How long before one is spinach?
“TUCSON, Ariz. — A team of government scientists has voted to capture one of a handful of jaguars known to live in the United States, drawing protests from environmental groups. … The decision still needs to be approved by game agencies in Arizona and New Mexico, meaning it could take until the end of the year before one is collard ….”
“You could find the comparison on page 2A of Wednesday’s paper. There was Senate Bill 1955 (sponsored by Mike Enzi of Wyoming) on one side, and Senate Bill 2510 (Blanche’s bill) on the other. Both sounded fairly similar.”
Make it “They sounded fairly similar.” I know when I see it that this use of both is incorrect, but it’s not easy to explain why. So I’ll let someone else explain, in this case The Penguin Dictionary of American English Usage and Style:
“Both, adjective or pronoun, means the one and the other. For instance (as adjective), ‘Both buses go downtown,’ or (as pronoun) ‘Both go downtown.’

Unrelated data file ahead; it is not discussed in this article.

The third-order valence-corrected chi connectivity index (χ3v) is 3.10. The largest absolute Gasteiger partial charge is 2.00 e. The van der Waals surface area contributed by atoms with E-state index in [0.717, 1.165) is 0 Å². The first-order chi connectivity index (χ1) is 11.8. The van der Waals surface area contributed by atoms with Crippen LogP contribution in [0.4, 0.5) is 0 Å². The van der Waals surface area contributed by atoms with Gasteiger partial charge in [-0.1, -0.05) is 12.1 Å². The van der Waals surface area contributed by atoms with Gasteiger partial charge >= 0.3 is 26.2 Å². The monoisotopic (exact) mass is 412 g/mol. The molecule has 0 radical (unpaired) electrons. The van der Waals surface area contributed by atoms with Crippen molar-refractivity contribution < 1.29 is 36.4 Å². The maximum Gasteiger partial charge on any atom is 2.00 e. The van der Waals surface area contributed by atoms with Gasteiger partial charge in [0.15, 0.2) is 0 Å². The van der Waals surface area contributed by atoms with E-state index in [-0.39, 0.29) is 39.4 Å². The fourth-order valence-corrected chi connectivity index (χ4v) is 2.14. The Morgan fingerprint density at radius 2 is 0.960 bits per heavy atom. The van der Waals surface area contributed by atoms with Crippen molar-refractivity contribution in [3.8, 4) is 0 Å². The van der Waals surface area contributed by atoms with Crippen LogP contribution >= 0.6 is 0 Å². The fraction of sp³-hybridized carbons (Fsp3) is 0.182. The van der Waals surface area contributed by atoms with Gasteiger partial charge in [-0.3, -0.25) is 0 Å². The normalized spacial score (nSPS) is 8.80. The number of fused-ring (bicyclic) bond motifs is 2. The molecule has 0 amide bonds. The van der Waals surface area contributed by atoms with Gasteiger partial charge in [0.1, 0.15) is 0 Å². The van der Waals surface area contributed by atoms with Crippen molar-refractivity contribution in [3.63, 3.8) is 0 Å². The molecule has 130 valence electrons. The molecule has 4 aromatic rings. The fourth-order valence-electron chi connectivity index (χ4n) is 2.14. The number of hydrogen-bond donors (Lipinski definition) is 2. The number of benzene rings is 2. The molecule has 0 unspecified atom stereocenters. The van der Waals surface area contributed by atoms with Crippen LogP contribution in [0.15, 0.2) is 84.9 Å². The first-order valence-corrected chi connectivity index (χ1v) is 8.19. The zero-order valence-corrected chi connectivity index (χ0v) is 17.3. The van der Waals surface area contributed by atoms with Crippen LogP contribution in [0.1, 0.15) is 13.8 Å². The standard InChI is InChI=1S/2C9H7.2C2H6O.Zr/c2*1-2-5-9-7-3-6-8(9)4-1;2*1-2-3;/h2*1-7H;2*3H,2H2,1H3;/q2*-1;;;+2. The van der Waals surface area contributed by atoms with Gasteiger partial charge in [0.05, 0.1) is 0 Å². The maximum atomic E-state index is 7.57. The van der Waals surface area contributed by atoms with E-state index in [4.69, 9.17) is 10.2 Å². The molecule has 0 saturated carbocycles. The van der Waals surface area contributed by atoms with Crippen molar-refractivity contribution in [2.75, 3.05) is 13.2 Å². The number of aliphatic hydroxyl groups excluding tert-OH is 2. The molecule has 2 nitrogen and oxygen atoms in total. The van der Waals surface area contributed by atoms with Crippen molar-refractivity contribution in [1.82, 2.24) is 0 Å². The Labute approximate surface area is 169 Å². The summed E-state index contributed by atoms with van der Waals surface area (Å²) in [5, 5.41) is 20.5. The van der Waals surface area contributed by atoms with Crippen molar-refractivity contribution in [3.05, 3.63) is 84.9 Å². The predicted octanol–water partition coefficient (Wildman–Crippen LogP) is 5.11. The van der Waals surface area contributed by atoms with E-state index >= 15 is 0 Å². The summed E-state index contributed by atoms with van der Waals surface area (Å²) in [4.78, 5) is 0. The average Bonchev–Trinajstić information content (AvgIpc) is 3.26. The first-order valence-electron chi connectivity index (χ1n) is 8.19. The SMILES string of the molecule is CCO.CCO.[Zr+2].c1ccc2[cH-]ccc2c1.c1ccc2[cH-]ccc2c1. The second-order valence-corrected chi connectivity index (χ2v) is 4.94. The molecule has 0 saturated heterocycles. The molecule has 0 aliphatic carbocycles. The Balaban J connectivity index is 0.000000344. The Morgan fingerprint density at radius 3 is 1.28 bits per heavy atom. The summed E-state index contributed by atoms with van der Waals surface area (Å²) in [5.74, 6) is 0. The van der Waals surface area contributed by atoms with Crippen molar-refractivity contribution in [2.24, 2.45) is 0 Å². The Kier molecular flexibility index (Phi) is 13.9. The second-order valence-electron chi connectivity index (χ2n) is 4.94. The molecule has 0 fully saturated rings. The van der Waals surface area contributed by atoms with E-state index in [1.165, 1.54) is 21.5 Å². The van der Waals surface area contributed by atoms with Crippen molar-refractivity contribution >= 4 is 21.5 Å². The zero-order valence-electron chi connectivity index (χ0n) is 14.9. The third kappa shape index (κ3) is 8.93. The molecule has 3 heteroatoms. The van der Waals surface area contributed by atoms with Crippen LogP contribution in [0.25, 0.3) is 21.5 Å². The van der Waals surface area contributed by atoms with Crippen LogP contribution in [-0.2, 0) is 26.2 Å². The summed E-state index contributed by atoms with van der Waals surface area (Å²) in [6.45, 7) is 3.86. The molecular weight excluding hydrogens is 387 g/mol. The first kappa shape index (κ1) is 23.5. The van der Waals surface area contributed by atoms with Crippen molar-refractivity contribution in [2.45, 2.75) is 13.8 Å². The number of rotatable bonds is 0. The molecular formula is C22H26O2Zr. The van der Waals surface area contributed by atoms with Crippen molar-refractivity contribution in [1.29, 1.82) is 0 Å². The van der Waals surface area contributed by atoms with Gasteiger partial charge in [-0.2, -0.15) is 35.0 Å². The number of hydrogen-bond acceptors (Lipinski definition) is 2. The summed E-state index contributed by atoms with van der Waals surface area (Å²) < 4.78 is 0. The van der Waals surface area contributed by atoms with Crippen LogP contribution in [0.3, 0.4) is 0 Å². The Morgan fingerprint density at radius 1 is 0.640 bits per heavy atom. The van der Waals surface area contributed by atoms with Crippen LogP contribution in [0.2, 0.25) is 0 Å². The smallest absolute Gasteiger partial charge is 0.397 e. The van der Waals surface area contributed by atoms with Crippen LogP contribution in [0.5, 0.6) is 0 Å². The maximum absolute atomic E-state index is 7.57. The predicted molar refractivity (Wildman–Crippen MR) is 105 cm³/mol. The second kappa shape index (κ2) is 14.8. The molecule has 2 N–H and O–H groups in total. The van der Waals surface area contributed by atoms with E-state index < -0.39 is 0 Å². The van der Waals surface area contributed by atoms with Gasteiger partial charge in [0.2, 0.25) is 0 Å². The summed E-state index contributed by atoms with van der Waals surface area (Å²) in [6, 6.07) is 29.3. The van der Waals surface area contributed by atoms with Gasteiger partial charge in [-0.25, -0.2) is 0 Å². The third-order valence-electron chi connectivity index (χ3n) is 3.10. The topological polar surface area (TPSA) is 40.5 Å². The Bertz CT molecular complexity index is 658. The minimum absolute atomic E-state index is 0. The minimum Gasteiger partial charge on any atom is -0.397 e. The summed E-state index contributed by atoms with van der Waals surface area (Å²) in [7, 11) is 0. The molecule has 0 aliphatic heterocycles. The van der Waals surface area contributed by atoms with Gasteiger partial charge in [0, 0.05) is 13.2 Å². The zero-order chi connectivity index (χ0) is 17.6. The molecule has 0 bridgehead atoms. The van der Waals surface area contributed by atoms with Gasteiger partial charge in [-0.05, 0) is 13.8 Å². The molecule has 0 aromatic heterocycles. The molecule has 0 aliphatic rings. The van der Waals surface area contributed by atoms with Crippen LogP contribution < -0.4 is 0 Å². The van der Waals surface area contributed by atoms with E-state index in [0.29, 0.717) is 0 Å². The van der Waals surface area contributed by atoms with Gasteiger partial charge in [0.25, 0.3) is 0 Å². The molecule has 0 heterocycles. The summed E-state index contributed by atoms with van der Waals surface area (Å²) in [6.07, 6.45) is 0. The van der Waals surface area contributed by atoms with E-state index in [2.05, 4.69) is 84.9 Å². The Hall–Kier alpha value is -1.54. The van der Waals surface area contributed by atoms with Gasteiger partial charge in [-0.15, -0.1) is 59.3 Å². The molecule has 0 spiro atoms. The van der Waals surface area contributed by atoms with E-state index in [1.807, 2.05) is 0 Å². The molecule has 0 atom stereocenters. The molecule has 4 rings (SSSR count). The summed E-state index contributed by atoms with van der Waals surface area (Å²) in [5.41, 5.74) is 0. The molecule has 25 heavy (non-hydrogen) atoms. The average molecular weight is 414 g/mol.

“Both indicates that an activity or state that could apply to only one (thing or person) applies to two. Therefore both should usually not go with any descriptive word or phrase or any verb that applies only to two or more. Two of these words are alike and same. [A third is similar — DS] One cannot be alike, and one cannot be the same. In ‘Both dogs look alike,’ change ‘Both’ to The. In ‘The books are both the same,’ delete ‘both.’ … ‘Both’ does not belong in ‘The brothers have both been united.’ In ‘Both agreed on the wording of the contract,’ they should replace ‘Both.’ ”
“Since cutting off the Times, the governor has been taking considerable flack from others in the media.” Actually, it’s flak that he’s been taking. Originally a German acronym for an anti-aircraft gun, then used for the fire from such guns, flak has acquired the figurative meaning of “sharp criticism.” Flack is an informal term for someone in the public relations game. A flack would try to ward off flak.